Personal Response Systems and Student Engagement — from by Stephanie Blackmon

Key Takeaways (the professor used Poll Everywhere)

  • A professor who wanted a mechanism for students to share their learning experiences, particularly a tool with the potential for anonymized feedback, implemented a mobile personal response system to accomplish that goal.
  • This article explains how the Poll Everywhere system helped the professor gauge students’ experiences in her course and consequently adjust aspects of the course based on students’ learning needs.
  • Practical uses for a mobile personal response system in a face-to-face course can spur further ideas for their effective use in synchronous and asynchronous online courses and other online environments.

Practical Online-Course Uses

Specific practical uses for a mobile personal response system in synchronous and asynchronous online courses can spur other ideas for their effective use. Some immediately practical uses include:

  • Poll students at the end of a lesson to assess student learning and adjust the remainder of the class time based on their responses (synchronous courses)
  • Use polls to quiz students on course material (synchronous and asynchronous courses)
  • Use polls for early course activities to get to know students and allow them to get to know each other (synchronous and asynchronous courses)
  • Imbed polls in course presentations to get just-in-time responses from students about course material during the presentation (synchronous courses)


From DSC:
A polling/student response system can be a solid tool in your toolbox, especially if you are teaching in an active learning environment.

Stephanie Blackmon, in the article above, mentioned that she was using Poll Everywhere:




Professor Derek Bruff also uses Poll Everywhere and has some solid thoughts re: clickers out at his website:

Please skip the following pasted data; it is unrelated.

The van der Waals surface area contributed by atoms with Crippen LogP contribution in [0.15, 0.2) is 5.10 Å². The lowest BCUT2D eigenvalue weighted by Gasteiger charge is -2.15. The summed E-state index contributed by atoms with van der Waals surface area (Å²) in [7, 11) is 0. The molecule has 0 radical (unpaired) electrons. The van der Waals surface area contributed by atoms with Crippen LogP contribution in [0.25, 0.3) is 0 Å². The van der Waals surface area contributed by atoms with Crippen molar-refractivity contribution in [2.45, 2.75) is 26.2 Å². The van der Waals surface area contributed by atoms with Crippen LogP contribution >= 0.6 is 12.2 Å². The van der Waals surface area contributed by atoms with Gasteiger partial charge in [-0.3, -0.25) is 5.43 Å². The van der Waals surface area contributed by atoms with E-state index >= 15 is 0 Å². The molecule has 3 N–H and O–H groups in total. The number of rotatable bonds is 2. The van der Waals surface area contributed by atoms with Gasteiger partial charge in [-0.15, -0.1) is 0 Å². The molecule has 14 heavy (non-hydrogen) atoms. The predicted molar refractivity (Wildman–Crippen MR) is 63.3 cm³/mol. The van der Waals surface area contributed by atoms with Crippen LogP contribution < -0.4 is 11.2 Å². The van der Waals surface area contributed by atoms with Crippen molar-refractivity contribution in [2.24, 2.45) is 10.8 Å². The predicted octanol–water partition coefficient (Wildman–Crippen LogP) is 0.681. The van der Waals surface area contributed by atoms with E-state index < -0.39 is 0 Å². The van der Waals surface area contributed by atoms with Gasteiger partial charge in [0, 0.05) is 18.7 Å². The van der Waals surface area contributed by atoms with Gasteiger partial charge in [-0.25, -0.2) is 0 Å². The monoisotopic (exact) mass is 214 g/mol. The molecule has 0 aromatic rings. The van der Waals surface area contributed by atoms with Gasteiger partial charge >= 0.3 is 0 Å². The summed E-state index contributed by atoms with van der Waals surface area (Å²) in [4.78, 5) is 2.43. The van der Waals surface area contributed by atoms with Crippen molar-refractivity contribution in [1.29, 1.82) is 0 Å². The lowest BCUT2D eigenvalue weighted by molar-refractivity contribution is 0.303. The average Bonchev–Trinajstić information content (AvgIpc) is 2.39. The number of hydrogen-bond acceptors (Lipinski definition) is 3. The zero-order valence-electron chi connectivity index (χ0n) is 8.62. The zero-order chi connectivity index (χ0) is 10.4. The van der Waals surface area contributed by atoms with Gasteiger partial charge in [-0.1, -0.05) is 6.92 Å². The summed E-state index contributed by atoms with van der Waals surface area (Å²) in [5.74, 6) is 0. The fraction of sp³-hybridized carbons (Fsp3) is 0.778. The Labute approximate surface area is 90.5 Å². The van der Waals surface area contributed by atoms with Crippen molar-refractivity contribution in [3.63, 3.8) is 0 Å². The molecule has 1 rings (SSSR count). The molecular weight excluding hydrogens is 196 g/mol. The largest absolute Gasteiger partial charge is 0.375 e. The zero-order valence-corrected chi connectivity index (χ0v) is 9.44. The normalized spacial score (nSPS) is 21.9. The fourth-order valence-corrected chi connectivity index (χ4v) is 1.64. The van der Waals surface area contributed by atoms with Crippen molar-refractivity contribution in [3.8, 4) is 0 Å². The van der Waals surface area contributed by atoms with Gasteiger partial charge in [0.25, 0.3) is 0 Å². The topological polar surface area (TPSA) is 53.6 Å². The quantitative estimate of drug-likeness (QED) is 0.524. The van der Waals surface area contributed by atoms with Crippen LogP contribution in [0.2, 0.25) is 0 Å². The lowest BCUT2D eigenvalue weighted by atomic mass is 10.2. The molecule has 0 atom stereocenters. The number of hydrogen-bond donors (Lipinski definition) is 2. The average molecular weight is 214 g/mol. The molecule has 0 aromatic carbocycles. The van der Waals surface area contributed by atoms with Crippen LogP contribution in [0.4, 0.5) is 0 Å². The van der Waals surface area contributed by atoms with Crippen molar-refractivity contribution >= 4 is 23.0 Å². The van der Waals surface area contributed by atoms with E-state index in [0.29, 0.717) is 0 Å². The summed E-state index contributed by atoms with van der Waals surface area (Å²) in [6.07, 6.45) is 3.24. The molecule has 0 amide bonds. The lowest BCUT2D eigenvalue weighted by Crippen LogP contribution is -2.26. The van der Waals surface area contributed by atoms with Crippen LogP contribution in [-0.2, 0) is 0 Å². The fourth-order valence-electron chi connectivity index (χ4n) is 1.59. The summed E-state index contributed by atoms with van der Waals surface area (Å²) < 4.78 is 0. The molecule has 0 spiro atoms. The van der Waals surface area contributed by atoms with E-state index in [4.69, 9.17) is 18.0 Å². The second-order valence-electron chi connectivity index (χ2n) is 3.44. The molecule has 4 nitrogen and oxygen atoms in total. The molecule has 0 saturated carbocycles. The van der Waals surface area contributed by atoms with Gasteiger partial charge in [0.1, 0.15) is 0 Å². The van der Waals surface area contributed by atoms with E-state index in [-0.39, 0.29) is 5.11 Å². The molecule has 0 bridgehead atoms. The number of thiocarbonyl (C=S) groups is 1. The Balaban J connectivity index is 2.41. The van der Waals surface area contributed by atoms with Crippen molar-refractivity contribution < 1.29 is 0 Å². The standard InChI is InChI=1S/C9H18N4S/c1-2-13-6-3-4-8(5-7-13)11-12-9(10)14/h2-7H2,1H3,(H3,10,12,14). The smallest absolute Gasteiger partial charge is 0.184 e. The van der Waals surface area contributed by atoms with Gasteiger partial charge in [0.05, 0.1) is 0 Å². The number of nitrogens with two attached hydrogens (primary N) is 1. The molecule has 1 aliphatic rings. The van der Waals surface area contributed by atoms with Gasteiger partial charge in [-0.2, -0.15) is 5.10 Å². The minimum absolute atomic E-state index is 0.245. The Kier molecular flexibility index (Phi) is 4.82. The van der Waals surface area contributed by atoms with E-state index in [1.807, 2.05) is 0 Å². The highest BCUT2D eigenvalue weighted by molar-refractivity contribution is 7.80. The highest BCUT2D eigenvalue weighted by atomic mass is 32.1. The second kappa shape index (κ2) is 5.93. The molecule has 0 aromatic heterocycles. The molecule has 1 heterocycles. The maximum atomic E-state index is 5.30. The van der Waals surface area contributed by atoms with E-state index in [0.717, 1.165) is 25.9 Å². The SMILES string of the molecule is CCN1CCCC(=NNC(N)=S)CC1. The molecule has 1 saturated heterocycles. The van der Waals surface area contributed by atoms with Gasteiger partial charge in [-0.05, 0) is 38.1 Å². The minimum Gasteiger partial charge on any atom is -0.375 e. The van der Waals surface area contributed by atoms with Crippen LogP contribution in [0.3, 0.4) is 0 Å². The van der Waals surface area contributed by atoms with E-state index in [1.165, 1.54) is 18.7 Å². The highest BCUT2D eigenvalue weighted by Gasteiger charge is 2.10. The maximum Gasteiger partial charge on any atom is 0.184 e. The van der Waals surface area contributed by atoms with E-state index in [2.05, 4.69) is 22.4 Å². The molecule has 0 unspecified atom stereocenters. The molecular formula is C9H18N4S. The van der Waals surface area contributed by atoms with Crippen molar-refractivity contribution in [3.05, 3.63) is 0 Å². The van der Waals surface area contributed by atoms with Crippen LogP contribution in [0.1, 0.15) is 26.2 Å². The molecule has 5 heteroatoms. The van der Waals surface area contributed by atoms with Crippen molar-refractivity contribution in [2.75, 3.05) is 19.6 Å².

In fact, Derek was presenting last year at Vanderbilt University, during a Next Generation Learning Spaces Conference.  He effectively used Poll Everywhere’s clickable image question type in the session that I attended:




While not an exhaustive list, below are some other tools to consider in this space:





Turning Technologies








Top Hat









Via Response




Microsoft Pulse



Survey Monkey




From Campus Technology 2015 Readers’ Choice Awards (09/30/15):

Student Response Systems and Classroom Clickers
Faculty members want to know whether their students are paying attention in class, and student response systems provide a simple way to know whether that’s happening. i>clicker, grabbing first place, introduced REEF Polling in April 2015, a free app for instructors that can be set up in two minutes, according to the company, and can allow dynamic polling sessions with any presentation application without having to import content first. Students subscribe to a paid version of REEF Polling to use with their smart devices to answer questions and show the instructor whether lessons have stuck or not. Runner-up Turning Technologies sells software and response devices for polling in the classroom (TurningPoint) and remote locations (RemotePoll). Third-place finisher Poll Everywhere’s higher ed plan offers an app that’s free for up to 40 responses per poll.

Platinum: i>clicker

Gold: Turning Technologies

Silver: Poll Everywhere



Addendum on 2/9/16:

Excerpt (emphasis DSC):
Nelson said there are many ways of effectively utilizing the i>clicker in classes: to facilitate discussion; to test preexisting knowledge; to ask anonymous questions; or to quiz students on the material taught, where instructors can give points to correct answers or simply to student participation.